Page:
He is also—I remind myself now—a man who has deeply, expressively loved another man and shared that love, in the form of their unedited letters, with the world.
Dear J Salter:
I received Memorable Days, which I’ve finished and have been rereading in sections over the past weeks. Thank you for sending it. I read it hungrily, and with envy . . . the notion of a “pure voice” in one’s life moved me . . . It’s a rare and beautiful thing. Thank you for sharing it with us.
His correspondence with the writer and critic Robert Phelps began in 1969. “These are love letters,” writes Michael Dirda in the foreword to Memorable Days (2010), a collection of some two hundred letters over twenty years; and indeed they are. Phelps dwelt in literature, and in the wonder and heartbreak of a writer’s life. “I saw in him the angelic and also something, call it dedication, for which I yearned,” Salter wrote in his memoir, Burning the Days (1998). “I longed to know him . . . I have never passed [the Chelsea Hotel] without remembering [our first meeting] in the manner of a love affair.” Upon Phelps’s death in 1989, Salter wrote to his widow, Rosemarie Beck, “I loved Robert. I love him still and always. He was an anchor to seaward for me and one of the few pure voices of my life.” To Phelps himself he wrote: “You are my beacon, my idea of life,” and “Yours is the correct life.”
The bulk of the letters is literary talk—books, plays, screenplays, stories, films, travel plans (and fantasies), personalities, and gossip; to read them is to take a whirlwind tour through a pantheon of the great uncanonized—Colette, Glenway Wescott, Cyril Connolly, Marcel Jouhandeau, Gabriele d’Annunzio, Brigid Brophy, Violette Leduc, Cesare Pavese, Paul Léautaud. Phelps introduces to Salter, the late-blooming autodidact, “some of the marvels of my life,” and Salter is for Phelps (a literary Europhile) the American romantic he’s been missing. “The most romantic writer we have,” Phelps wrote. “You restore a sacredness to profaned aspects and relations . . . you are tender, and unperverse.” A free-flowing passion infuses these exchanges, an amorous purity, to use Salter’s word. I miss you. I am lonely. I love you. The light is where you are, Robert. “From the first moment, I recognized him for what he was,” Salter wrote in Burning the Days, which was to say, bisexual, and living a painful double life. (While Phelps never detailed these struggles explicitly, according to Salter, they were “not difficult to perceive.”) But the love between the two men in these letters is not in the sexual realm; it is somewhere else—somewhere in the light where art and longing meet.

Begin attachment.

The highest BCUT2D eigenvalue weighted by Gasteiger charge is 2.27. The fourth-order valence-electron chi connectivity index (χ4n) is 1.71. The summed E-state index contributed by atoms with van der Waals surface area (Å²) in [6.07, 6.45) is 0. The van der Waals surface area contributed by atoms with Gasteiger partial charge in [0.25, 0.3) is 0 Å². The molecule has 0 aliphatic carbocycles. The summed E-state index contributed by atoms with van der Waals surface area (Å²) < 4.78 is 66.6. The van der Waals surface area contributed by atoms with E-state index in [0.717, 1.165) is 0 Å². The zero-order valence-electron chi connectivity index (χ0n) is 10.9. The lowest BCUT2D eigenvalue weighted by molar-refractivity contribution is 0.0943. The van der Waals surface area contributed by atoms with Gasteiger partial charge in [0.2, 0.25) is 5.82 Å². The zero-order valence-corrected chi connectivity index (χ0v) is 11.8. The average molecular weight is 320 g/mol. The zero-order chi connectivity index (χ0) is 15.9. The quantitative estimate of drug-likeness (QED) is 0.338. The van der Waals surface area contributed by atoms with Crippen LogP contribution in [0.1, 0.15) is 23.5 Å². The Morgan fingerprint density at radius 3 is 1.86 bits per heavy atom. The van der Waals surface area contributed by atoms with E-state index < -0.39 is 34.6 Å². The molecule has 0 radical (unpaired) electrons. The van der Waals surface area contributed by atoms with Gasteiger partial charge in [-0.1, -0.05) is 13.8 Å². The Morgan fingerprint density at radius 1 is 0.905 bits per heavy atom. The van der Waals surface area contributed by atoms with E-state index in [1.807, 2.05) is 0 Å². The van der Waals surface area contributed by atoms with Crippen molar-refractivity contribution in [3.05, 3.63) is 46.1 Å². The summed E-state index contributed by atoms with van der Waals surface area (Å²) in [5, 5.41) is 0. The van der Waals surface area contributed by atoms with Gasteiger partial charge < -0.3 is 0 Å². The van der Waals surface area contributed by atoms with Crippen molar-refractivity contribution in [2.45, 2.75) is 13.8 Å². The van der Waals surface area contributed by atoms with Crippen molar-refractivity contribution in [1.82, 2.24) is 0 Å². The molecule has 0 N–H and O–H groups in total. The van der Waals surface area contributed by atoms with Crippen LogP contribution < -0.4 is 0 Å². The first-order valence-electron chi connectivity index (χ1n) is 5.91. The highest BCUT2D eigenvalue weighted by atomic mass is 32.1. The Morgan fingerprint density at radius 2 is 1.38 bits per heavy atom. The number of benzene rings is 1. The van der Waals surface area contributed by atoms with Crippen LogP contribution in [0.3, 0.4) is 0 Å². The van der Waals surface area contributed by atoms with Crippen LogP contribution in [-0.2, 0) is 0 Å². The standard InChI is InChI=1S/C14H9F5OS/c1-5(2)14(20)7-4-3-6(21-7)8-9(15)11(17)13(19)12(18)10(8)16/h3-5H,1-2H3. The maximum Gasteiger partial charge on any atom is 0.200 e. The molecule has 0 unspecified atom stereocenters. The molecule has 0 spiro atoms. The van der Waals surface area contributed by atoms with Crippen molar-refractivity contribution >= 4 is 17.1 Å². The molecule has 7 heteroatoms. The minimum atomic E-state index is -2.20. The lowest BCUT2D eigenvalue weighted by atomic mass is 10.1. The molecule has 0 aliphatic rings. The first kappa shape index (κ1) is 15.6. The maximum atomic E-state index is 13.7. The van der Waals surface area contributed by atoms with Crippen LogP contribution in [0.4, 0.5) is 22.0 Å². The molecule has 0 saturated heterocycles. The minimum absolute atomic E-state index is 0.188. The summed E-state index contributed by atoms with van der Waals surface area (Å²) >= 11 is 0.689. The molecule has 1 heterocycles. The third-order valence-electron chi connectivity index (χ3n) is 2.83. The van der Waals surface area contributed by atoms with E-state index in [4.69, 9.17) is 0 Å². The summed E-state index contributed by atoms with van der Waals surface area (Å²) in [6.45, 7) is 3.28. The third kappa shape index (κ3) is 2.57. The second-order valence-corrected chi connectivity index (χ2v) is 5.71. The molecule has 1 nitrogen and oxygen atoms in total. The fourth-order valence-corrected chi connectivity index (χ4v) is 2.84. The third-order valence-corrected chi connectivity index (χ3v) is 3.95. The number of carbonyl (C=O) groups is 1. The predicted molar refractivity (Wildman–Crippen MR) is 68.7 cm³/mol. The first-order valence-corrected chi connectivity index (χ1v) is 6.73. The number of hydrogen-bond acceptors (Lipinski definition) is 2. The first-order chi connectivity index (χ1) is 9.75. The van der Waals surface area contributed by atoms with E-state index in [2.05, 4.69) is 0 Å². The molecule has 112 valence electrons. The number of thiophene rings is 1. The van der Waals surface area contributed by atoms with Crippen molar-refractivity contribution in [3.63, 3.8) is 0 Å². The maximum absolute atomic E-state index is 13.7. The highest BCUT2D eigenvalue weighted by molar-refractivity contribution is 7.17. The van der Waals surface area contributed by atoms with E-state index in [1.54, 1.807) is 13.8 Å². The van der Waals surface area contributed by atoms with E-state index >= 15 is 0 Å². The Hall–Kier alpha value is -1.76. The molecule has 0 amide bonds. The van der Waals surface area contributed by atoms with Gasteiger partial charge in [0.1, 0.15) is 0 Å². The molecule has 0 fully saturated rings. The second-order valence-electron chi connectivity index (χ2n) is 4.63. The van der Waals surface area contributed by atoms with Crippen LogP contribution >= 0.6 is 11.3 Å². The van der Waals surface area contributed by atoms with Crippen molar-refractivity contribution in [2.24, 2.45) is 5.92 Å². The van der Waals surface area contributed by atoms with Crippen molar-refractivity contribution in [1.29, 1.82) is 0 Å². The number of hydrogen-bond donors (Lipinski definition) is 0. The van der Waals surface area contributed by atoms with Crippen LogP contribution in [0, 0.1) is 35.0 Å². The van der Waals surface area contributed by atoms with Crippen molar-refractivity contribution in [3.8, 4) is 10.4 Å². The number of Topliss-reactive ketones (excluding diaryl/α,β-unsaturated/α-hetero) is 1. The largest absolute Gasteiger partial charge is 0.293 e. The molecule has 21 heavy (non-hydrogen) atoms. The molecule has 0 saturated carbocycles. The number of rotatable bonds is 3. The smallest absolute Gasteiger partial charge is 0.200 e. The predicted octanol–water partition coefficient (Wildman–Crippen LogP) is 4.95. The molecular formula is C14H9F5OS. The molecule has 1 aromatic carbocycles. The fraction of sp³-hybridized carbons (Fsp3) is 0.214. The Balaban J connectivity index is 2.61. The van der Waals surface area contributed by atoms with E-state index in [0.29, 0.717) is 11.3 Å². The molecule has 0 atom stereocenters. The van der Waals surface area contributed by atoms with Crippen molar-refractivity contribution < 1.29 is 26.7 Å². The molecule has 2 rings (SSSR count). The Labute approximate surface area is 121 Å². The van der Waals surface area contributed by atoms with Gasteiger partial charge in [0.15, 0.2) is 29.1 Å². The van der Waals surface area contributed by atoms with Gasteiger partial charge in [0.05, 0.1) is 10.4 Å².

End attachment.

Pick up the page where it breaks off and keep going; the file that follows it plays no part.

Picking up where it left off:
I begin again. “When we first corresponded . . .”
I remind him of the Roiphe essay. Yes, yes, he remembers. What, I ask, does he truly perceive in all this evolution of the sexes?
He takes a moment, genuinely ponderous, to consider, then speaks slowly, deliberatively. “It’s very hard to look at culture qualitatively—this is better, this is not better. The culture is what exists. You say take it or leave it. This is it. The same thing applies to these questions about masculine, feminine. Sex. Homosexuality. I mean all of this has evolved. Is it good? I don’t think the question fits the situation.”
“Okay, forget good or bad,” I say. I think now about what brought me here—lamentation, the compulsion of desire, lust in search of its passage into love. “What about . . . real? What about . . . loss?” I swallow a ridiculous lump in my throat. Is my voice shaking? What is it in his work that does this to me, and why is it so difficult to speak of?